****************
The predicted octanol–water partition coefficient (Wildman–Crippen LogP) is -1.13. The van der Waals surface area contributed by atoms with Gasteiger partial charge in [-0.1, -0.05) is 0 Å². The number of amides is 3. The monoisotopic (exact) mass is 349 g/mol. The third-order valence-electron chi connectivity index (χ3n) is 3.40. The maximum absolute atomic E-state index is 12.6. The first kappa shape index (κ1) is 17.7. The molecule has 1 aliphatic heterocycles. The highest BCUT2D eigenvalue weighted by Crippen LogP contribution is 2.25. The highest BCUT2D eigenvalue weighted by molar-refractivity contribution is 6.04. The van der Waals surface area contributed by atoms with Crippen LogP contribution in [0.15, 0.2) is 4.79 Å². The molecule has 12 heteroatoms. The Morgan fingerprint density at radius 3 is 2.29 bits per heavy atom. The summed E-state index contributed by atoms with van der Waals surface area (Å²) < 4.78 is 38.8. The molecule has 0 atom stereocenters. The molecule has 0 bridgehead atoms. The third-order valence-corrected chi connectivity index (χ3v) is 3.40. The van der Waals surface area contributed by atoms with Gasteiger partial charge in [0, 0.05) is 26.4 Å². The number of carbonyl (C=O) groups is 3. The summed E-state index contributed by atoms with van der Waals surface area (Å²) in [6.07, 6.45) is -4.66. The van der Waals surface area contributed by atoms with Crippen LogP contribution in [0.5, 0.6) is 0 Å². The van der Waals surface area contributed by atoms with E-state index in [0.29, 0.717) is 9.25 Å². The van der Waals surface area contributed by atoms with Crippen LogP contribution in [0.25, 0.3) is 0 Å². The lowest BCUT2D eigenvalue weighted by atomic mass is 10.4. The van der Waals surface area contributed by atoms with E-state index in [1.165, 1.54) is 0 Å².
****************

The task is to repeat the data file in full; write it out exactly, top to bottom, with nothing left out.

The predicted octanol–water partition coefficient (Wildman–Crippen LogP) is -1.13. The van der Waals surface area contributed by atoms with Gasteiger partial charge in [-0.1, -0.05) is 0 Å². The number of amides is 3. The monoisotopic (exact) mass is 349 g/mol. The third-order valence-electron chi connectivity index (χ3n) is 3.40. The maximum absolute atomic E-state index is 12.6. The first kappa shape index (κ1) is 17.7. The molecule has 1 aliphatic heterocycles. The highest BCUT2D eigenvalue weighted by Crippen LogP contribution is 2.25. The highest BCUT2D eigenvalue weighted by molar-refractivity contribution is 6.04. The van der Waals surface area contributed by atoms with Crippen LogP contribution in [0.15, 0.2) is 4.79 Å². The molecule has 12 heteroatoms. The Morgan fingerprint density at radius 3 is 2.29 bits per heavy atom. The summed E-state index contributed by atoms with van der Waals surface area (Å²) < 4.78 is 38.8. The molecule has 0 atom stereocenters. The molecule has 0 bridgehead atoms. The third-order valence-corrected chi connectivity index (χ3v) is 3.40. The van der Waals surface area contributed by atoms with Gasteiger partial charge in [0, 0.05) is 26.4 Å². The number of carbonyl (C=O) groups is 3. The summed E-state index contributed by atoms with van der Waals surface area (Å²) in [6.07, 6.45) is -4.66. The van der Waals surface area contributed by atoms with Crippen LogP contribution in [0.5, 0.6) is 0 Å². The van der Waals surface area contributed by atoms with E-state index in [0.29, 0.717) is 9.25 Å². The van der Waals surface area contributed by atoms with Crippen LogP contribution in [0.25, 0.3) is 0 Å². The lowest BCUT2D eigenvalue weighted by atomic mass is 10.4. The van der Waals surface area contributed by atoms with E-state index in [1.165, 1.54) is 0 Å².